As students pushed for reform from Student Health and Counseling Services, six university students, four of whom are UChicago students, created Talklet, a mental health platform that offers conversations with graduate students of social work to discuss a specific problem.
“During my summer internships when I was away from campus…I realized the mental health resources in the adult world are just so hard to use,” CEO Amy Ma told The Maroon. Talklet is a web app designed as an informal space for users to discuss problems and stressors in their life. It was specifically made to address stress that users would not normally be able to alleviate in a traditional therapy session.
The start-up began in fall of 2019 and placed third in the 2020 College New Venture Challenge (CNVC). As a result of its placement in the competition, Talklet had the opportunity to work with the Chicago Booth School of Business. “We were able to work with some amazing faculty at Chicago Booth, and their coaching has been really helpful for us to pull our start-up together,” Ma told The Maroon.
Because the CNVC has partnered with the University of Illinois at Urbana-Champaign, Talklet was also able to collaborate with two students outside UChicago, Mike Tu and Yan Miao. “I think what makes our team very special is that we come from so many different backgrounds.… Our team was really created by people who care about mental health, and we range from public policy, economics, and biology,” Kristen Lam, a Talklet cofounder who oversees the marketing and business aspects, said.
The company also reached out to graduate students at the University of Chicago School of Social Service Administration to partner with students pursuing careers in social work or therapy to work as mental health providers for Talklet. “These are people who are kind of already providing Talklet services on a daily basis,” Ma said.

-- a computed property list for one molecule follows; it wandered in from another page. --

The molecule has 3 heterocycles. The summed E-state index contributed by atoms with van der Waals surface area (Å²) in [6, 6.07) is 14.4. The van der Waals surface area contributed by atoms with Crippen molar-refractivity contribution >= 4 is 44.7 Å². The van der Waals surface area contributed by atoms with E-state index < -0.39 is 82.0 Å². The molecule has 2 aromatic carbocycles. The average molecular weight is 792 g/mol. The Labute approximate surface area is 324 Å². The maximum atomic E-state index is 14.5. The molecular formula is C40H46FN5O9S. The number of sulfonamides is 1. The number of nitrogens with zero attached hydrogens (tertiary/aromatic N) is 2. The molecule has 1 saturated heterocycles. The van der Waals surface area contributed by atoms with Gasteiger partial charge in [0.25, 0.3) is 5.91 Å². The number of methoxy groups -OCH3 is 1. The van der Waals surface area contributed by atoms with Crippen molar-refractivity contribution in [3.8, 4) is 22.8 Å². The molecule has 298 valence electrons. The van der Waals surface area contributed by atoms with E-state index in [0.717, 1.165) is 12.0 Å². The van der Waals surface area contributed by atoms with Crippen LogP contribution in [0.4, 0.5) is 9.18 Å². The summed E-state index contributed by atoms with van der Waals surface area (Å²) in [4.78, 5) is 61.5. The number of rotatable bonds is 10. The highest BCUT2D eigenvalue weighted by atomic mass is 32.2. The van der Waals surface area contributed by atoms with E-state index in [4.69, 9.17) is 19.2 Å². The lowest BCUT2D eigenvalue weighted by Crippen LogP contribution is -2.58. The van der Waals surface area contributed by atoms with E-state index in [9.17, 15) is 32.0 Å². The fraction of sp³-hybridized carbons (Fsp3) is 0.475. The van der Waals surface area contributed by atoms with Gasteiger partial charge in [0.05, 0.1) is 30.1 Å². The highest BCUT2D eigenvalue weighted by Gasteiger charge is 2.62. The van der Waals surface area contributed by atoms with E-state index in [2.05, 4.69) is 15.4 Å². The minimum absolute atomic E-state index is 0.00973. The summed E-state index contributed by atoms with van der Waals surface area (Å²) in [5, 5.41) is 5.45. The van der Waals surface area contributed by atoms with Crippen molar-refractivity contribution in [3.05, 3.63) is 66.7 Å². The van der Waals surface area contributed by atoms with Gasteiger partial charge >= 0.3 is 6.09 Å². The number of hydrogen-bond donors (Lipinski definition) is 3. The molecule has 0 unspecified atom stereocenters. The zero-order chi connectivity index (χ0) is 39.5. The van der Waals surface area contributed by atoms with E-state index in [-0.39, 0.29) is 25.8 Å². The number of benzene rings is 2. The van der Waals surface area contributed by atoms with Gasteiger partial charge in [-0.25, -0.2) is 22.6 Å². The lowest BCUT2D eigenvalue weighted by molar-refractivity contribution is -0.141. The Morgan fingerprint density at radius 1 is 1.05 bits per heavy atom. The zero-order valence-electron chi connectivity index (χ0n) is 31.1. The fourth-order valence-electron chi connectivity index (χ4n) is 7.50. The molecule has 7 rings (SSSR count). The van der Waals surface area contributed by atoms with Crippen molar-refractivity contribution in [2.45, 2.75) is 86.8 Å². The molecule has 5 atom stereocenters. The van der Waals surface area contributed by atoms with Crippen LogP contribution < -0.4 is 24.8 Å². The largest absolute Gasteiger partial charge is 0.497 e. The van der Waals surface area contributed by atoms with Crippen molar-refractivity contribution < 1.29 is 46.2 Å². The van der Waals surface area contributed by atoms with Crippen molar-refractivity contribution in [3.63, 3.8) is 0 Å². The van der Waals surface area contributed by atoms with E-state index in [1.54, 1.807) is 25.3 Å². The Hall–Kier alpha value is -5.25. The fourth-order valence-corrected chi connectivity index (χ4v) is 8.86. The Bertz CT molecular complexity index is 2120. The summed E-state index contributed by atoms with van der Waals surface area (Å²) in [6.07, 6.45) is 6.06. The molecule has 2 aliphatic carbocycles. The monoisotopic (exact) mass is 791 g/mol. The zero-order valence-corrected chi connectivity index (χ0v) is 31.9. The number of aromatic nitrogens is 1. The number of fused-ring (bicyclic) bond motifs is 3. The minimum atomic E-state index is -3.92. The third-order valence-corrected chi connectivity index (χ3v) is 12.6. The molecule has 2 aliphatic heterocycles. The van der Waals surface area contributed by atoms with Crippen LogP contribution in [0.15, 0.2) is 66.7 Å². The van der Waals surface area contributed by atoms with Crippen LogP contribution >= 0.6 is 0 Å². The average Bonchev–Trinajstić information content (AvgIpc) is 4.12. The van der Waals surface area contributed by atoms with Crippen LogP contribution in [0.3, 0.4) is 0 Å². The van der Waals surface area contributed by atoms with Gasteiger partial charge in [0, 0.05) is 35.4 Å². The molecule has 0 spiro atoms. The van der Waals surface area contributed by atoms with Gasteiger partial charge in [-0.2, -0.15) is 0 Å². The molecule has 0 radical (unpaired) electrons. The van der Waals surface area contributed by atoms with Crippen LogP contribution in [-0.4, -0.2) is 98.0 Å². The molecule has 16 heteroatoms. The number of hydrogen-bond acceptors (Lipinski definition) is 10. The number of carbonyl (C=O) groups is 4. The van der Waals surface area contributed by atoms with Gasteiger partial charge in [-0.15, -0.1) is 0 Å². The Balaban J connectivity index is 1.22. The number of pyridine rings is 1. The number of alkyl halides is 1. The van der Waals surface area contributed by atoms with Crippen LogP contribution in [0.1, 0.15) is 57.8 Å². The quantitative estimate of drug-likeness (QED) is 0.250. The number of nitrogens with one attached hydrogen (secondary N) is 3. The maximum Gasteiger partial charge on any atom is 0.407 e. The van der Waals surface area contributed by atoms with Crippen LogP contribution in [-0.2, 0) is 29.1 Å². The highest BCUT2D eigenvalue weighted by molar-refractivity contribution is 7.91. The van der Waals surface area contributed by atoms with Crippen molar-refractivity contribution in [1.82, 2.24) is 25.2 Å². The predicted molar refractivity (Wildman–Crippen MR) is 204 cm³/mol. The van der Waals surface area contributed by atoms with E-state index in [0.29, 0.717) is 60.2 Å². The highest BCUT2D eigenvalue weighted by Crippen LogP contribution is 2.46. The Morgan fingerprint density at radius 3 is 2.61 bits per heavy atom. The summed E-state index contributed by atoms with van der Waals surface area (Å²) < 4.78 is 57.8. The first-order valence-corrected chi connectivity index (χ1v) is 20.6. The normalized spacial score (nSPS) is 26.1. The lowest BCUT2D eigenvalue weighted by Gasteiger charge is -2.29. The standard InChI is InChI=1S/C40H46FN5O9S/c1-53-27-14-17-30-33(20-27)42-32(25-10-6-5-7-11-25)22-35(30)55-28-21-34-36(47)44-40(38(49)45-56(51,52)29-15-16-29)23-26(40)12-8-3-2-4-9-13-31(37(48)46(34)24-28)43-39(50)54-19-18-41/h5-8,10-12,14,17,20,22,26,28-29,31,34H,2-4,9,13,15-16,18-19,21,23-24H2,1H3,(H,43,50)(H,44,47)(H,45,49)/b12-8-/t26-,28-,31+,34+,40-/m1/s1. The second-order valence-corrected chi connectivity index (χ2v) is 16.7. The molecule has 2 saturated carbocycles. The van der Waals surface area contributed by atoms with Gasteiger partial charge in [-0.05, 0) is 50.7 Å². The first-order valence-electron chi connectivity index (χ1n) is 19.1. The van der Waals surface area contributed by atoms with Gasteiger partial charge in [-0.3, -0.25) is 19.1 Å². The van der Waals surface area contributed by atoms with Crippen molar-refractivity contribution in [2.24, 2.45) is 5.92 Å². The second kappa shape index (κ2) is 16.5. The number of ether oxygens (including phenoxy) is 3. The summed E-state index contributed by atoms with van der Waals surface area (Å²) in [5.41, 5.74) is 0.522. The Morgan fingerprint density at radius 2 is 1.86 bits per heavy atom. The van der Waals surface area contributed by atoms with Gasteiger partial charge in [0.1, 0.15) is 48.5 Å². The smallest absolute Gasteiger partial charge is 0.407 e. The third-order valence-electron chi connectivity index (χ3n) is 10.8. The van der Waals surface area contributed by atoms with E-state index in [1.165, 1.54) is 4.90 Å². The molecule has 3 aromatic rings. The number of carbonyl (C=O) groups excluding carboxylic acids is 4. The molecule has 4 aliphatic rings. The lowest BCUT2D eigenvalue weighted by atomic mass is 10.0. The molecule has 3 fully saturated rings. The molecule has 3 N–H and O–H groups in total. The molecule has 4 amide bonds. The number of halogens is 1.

Currently, sessions are priced at $30, but there is a sliding scale to adjust for the current COVID-19 pandemic. Traditional therapy sessions are usually priced by monthly packages ranging from $260 to $400 a month, and individual sessions can be anywhere from $75 to $150 with insurance. Without insurance, traditional therapy can climb up to rates of $450 per hour.
“[Reducing cost barriers] was one of the motivations to make this [web app].… How do you expect us to pay $450 per hour to talk to someone?” Lam said.
The founders also hoped to increase accessibility by providing their services through video call rather than in-person sessions. Lam said, “We wanted to provide the flexibility to more people, and I think this move was particularly important now with this pandemic.”
To ensure confidentiality, a video call feature was built specifically for Talklet to avoid using less secure third-party applications. Talklet does not store any user video or data, so it remains Health Insurance Portability and Accountability Act–compliant. Providers also follow strict confidentiality guidelines.
In addition to their main service, the Talklet team is working on building a list of crisis hotlines that people in immediate distress can refer to. Since they are not looking to be a long-term provider, Talklet is also creating a referral system to therapists. Ma said, “We just want to be able to refer people if they do realize that’s what they want, so that there’s a seamless transition when they come to Talklet and we pass them onto the more robust providers they want to talk to.”
“Ultimately, we want to help people…and that will always be in the forefront of any decision we make,” Lam said. Even though Talklet is not therapy, they hope to provide young adults who do not have any other access to, or need for, clinical therapy with coping skills and conversations.
Ma said, “Talklet is a mission-driven business.… Our overall mission is to make mental health services accessible so people can live their best lives.”